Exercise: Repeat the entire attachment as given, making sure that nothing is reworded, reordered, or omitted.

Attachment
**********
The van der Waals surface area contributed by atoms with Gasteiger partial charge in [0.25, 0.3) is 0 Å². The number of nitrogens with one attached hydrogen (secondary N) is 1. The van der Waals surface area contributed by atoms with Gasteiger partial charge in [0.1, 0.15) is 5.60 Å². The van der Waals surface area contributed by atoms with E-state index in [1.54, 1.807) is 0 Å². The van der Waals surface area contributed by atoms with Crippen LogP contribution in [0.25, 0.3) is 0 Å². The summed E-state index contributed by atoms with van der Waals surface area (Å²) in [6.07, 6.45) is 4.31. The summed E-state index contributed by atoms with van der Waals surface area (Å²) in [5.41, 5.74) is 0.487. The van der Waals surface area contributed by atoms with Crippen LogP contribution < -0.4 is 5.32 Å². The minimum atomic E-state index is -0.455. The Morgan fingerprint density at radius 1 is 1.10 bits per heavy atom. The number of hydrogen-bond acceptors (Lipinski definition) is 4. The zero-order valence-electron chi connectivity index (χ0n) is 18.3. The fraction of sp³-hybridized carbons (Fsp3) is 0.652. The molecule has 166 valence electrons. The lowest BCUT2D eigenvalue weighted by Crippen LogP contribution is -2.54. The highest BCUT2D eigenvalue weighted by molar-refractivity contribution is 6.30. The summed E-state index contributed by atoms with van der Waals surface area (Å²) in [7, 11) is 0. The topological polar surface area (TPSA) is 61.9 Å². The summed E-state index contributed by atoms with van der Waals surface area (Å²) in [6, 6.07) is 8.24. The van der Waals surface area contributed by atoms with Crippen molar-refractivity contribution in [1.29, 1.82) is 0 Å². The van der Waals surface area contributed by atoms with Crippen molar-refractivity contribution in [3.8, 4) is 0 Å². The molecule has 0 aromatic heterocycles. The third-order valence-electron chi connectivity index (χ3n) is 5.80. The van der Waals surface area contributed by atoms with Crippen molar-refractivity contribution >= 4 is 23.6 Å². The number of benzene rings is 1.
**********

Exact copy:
The van der Waals surface area contributed by atoms with Gasteiger partial charge in [0.25, 0.3) is 0 Å². The number of nitrogens with one attached hydrogen (secondary N) is 1. The van der Waals surface area contributed by atoms with Gasteiger partial charge in [0.1, 0.15) is 5.60 Å². The van der Waals surface area contributed by atoms with E-state index in [1.54, 1.807) is 0 Å². The van der Waals surface area contributed by atoms with Crippen LogP contribution in [0.25, 0.3) is 0 Å². The summed E-state index contributed by atoms with van der Waals surface area (Å²) in [6.07, 6.45) is 4.31. The summed E-state index contributed by atoms with van der Waals surface area (Å²) in [5.41, 5.74) is 0.487. The van der Waals surface area contributed by atoms with Crippen LogP contribution < -0.4 is 5.32 Å². The minimum atomic E-state index is -0.455. The Morgan fingerprint density at radius 1 is 1.10 bits per heavy atom. The number of hydrogen-bond acceptors (Lipinski definition) is 4. The zero-order valence-electron chi connectivity index (χ0n) is 18.3. The fraction of sp³-hybridized carbons (Fsp3) is 0.652. The molecule has 166 valence electrons. The lowest BCUT2D eigenvalue weighted by Crippen LogP contribution is -2.54. The highest BCUT2D eigenvalue weighted by molar-refractivity contribution is 6.30. The summed E-state index contributed by atoms with van der Waals surface area (Å²) in [7, 11) is 0. The topological polar surface area (TPSA) is 61.9 Å². The summed E-state index contributed by atoms with van der Waals surface area (Å²) in [6, 6.07) is 8.24. The van der Waals surface area contributed by atoms with Crippen molar-refractivity contribution in [1.29, 1.82) is 0 Å². The van der Waals surface area contributed by atoms with Crippen molar-refractivity contribution in [3.8, 4) is 0 Å². The molecule has 0 aromatic heterocycles. The third-order valence-electron chi connectivity index (χ3n) is 5.80. The van der Waals surface area contributed by atoms with Crippen molar-refractivity contribution >= 4 is 23.6 Å². The number of benzene rings is 1.